With time, the millennials started to move up the organization hierarchy. Boomer executives started to recognize the young workers who had “it.” Having learned how important it is to give feedback from those demanding Generation Xers, boomers took care to ensure that their young stars knew of their bright futures. This next generation seemed a delight — smart, personable, confident.
And then the resignations started. The millennial employee who seems poised for promotion announces that he is taking a new job because he wants to explore a new role. Another changes her career trajectory entirely. Another announces that while he isn’t resigning at this time, he knows that his current role will not satisfy him longer term, and he is considering other options.
Hurried lunches are held in an attempt to retain these wavering employees. The fickle simply need to be reassured how bright the next ten years look for them — so thought the boomer leaders. The millennials seem to appreciate the efforts, but they leave anyway. Boomer bosses are left bereft.
Many years ago, Sigmund Freud famously asked: “What do women want?” The question from today’s hiring manager might be: “What do millennials want?” As the millennial generation becomes the largest demographic in the workplace, and the workforce starts to shrink as boomers retire, leaders and hiring managers must start paying attention to millennial wants to secure the futures of their organizations.
First, leaders must take a chance on these enthusiastic new workers. From day one, assume they will succeed. Invest in them. Promote them early-and often. Recognize the benefits that the organization will realize with the injection of youth, optimism, and energy.
And then, be prepared for the changes that will be required for this more diverse organization will operate. Look at alternate structures for how work gets done as well as how employees are compensated and rewarded. Consider incentive plans or referral bonuses. Millennial workers, who expect recognition for their hard work will respond to awards and badges.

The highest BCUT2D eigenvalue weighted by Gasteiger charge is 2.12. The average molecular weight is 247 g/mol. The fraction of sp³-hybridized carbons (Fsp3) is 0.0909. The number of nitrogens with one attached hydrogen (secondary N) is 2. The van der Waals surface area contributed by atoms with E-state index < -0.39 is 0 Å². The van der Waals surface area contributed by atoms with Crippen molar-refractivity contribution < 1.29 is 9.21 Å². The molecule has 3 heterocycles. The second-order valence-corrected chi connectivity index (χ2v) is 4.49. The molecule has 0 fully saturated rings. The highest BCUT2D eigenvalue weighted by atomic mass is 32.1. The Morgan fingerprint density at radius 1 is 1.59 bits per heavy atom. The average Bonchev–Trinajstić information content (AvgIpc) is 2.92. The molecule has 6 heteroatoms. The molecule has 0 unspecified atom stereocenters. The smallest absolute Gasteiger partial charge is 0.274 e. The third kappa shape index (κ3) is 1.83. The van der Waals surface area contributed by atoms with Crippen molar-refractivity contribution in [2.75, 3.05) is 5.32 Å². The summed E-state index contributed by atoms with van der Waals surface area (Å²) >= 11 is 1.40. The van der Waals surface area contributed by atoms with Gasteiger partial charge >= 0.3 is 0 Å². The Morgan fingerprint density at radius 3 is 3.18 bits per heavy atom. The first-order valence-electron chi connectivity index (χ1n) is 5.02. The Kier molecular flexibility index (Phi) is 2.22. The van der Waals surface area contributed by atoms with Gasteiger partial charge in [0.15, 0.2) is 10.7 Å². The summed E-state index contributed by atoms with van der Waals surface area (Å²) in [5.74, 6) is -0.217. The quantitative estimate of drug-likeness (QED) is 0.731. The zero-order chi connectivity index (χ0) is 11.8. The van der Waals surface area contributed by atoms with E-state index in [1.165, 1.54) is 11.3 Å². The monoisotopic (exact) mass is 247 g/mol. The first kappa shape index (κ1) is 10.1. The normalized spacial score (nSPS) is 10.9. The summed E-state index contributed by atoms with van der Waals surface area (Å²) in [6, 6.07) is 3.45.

If a star millennial leaves, and then decides that the grass isn’t greener after all, welcome them back. They will be a better contributor to your organization for the additional experience, and exploring a new path isn’t disloyalty, it’s the natural curiosity that comes so easily to this group of workers.
Have honest discussions with them about their futures. A paternalist slap on the back and the advice “If you work hard, someday all of this will be yours” will not resonate with a millennial. Keep communication as transparent and forthright as possible. Help them see how their roles tie into the big picture.
Ensure that your HR systems are current and reflect the differing expectations that millennials have from their employers. Millennials desire structured feedback mechanisms that focus on coaching and frequent “check-ins.” They want to see mentorship opportunities with supportive supervisors. As technological multi-taskers who have grown up with Google and the ability to find any answer as long as they have Wi-Fi, they value the ability to telecommute and work flex-hours.
Retention of this group will only become more important and challenging in the years ahead; it’s imperative that leaders stay reminded of the millennial expectations of their organizations. John Yokoyama, owner of the Pike Place Fish Market in Seattle, Washington, wrote a book about the power of creating an energized work place (Google it, your millennials already have). In it, Yokoyama says, “I can’t afford to say yes to all my staff’s desires, but one thing is certain — I can’t afford the outrageous cost of not listening to their requests.”
Like it or not, the millennials are here to stay.
This article has been prepared for the general information of our clients. Specific professional advice should be obtained prior to the implementation of any suggestion contained in this article.